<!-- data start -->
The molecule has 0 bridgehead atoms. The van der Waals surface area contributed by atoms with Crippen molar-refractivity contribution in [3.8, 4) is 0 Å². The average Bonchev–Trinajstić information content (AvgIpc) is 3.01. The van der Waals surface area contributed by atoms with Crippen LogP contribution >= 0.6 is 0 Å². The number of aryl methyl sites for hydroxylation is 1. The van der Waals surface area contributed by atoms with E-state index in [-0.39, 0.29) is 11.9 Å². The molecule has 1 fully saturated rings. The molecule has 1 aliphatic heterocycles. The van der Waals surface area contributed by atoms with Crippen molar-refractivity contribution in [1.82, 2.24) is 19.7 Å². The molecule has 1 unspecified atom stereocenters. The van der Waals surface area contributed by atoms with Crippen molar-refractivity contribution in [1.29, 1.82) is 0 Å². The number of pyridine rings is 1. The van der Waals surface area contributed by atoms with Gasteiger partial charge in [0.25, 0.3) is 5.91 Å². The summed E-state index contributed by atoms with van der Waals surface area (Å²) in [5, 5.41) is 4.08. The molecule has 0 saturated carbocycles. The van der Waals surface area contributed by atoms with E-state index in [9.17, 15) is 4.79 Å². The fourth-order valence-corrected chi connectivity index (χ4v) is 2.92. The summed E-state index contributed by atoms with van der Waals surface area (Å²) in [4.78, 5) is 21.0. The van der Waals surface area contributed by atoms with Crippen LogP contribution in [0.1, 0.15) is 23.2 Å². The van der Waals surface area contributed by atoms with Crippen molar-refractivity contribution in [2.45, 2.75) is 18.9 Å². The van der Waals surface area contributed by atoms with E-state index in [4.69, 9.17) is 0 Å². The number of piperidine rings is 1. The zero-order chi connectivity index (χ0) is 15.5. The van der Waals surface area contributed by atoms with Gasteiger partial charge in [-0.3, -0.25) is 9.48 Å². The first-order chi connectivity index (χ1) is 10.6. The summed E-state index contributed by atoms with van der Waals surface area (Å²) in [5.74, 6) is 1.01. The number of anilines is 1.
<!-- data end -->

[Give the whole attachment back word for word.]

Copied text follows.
The molecule has 0 bridgehead atoms. The van der Waals surface area contributed by atoms with Crippen molar-refractivity contribution in [3.8, 4) is 0 Å². The average Bonchev–Trinajstić information content (AvgIpc) is 3.01. The van der Waals surface area contributed by atoms with Crippen LogP contribution >= 0.6 is 0 Å². The number of aryl methyl sites for hydroxylation is 1. The van der Waals surface area contributed by atoms with E-state index in [-0.39, 0.29) is 11.9 Å². The molecule has 1 fully saturated rings. The molecule has 1 aliphatic heterocycles. The van der Waals surface area contributed by atoms with Crippen molar-refractivity contribution in [1.82, 2.24) is 19.7 Å². The molecule has 1 unspecified atom stereocenters. The van der Waals surface area contributed by atoms with Crippen molar-refractivity contribution in [1.29, 1.82) is 0 Å². The number of pyridine rings is 1. The van der Waals surface area contributed by atoms with Gasteiger partial charge in [0.25, 0.3) is 5.91 Å². The summed E-state index contributed by atoms with van der Waals surface area (Å²) in [5, 5.41) is 4.08. The molecule has 0 saturated carbocycles. The van der Waals surface area contributed by atoms with E-state index in [9.17, 15) is 4.79 Å². The fourth-order valence-corrected chi connectivity index (χ4v) is 2.92. The summed E-state index contributed by atoms with van der Waals surface area (Å²) in [4.78, 5) is 21.0. The van der Waals surface area contributed by atoms with Crippen LogP contribution in [0.1, 0.15) is 23.2 Å². The van der Waals surface area contributed by atoms with Crippen molar-refractivity contribution in [2.45, 2.75) is 18.9 Å². The van der Waals surface area contributed by atoms with E-state index in [4.69, 9.17) is 0 Å². The number of piperidine rings is 1. The zero-order chi connectivity index (χ0) is 15.5. The van der Waals surface area contributed by atoms with Gasteiger partial charge in [-0.3, -0.25) is 9.48 Å². The first-order chi connectivity index (χ1) is 10.6. The summed E-state index contributed by atoms with van der Waals surface area (Å²) in [5.74, 6) is 1.01. The number of anilines is 1.